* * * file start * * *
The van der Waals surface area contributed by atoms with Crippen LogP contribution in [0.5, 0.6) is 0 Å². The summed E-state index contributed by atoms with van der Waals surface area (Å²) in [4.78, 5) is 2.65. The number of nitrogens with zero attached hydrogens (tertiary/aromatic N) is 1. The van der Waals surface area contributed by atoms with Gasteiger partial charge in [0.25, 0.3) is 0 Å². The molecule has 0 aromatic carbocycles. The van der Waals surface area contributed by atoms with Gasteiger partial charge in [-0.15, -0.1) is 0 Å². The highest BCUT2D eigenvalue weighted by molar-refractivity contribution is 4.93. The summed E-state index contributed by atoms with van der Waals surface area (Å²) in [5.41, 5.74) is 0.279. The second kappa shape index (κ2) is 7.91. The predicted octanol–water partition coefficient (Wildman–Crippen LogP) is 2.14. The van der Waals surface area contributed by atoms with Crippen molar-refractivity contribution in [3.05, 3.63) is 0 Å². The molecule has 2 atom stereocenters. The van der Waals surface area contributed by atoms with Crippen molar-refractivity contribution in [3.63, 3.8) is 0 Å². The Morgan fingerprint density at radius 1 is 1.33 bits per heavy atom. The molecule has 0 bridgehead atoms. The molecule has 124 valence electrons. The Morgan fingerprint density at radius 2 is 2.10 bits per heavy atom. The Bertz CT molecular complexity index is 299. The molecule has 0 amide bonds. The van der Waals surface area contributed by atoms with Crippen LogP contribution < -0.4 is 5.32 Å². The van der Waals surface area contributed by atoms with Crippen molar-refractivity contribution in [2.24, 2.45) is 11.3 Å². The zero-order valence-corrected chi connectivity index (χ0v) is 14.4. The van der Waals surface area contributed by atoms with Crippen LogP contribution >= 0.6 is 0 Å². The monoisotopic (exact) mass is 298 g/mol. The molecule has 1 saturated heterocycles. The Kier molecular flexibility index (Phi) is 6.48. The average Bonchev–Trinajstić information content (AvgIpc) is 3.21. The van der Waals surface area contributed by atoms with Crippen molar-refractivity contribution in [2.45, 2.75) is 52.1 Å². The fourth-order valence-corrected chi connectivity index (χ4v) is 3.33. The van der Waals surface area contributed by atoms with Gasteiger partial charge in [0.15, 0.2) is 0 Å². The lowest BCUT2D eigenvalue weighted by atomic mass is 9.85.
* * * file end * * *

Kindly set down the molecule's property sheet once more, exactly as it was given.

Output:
The van der Waals surface area contributed by atoms with Crippen LogP contribution in [0.5, 0.6) is 0 Å². The summed E-state index contributed by atoms with van der Waals surface area (Å²) in [4.78, 5) is 2.65. The number of nitrogens with zero attached hydrogens (tertiary/aromatic N) is 1. The van der Waals surface area contributed by atoms with Gasteiger partial charge in [0.25, 0.3) is 0 Å². The molecule has 0 aromatic carbocycles. The van der Waals surface area contributed by atoms with Gasteiger partial charge in [-0.15, -0.1) is 0 Å². The highest BCUT2D eigenvalue weighted by molar-refractivity contribution is 4.93. The summed E-state index contributed by atoms with van der Waals surface area (Å²) in [5.41, 5.74) is 0.279. The second kappa shape index (κ2) is 7.91. The predicted octanol–water partition coefficient (Wildman–Crippen LogP) is 2.14. The van der Waals surface area contributed by atoms with Crippen molar-refractivity contribution in [3.05, 3.63) is 0 Å². The molecule has 2 atom stereocenters. The van der Waals surface area contributed by atoms with Crippen molar-refractivity contribution in [3.63, 3.8) is 0 Å². The Morgan fingerprint density at radius 1 is 1.33 bits per heavy atom. The molecule has 0 bridgehead atoms. The molecule has 124 valence electrons. The Morgan fingerprint density at radius 2 is 2.10 bits per heavy atom. The Bertz CT molecular complexity index is 299. The molecule has 0 amide bonds. The van der Waals surface area contributed by atoms with Crippen LogP contribution < -0.4 is 5.32 Å². The van der Waals surface area contributed by atoms with Crippen molar-refractivity contribution in [2.24, 2.45) is 11.3 Å². The zero-order valence-corrected chi connectivity index (χ0v) is 14.4. The van der Waals surface area contributed by atoms with Crippen LogP contribution >= 0.6 is 0 Å². The monoisotopic (exact) mass is 298 g/mol. The molecule has 1 saturated heterocycles. The Kier molecular flexibility index (Phi) is 6.48. The average Bonchev–Trinajstić information content (AvgIpc) is 3.21. The van der Waals surface area contributed by atoms with Crippen molar-refractivity contribution in [2.45, 2.75) is 52.1 Å². The fourth-order valence-corrected chi connectivity index (χ4v) is 3.33. The van der Waals surface area contributed by atoms with Gasteiger partial charge in [0.15, 0.2) is 0 Å². The lowest BCUT2D eigenvalue weighted by atomic mass is 9.85.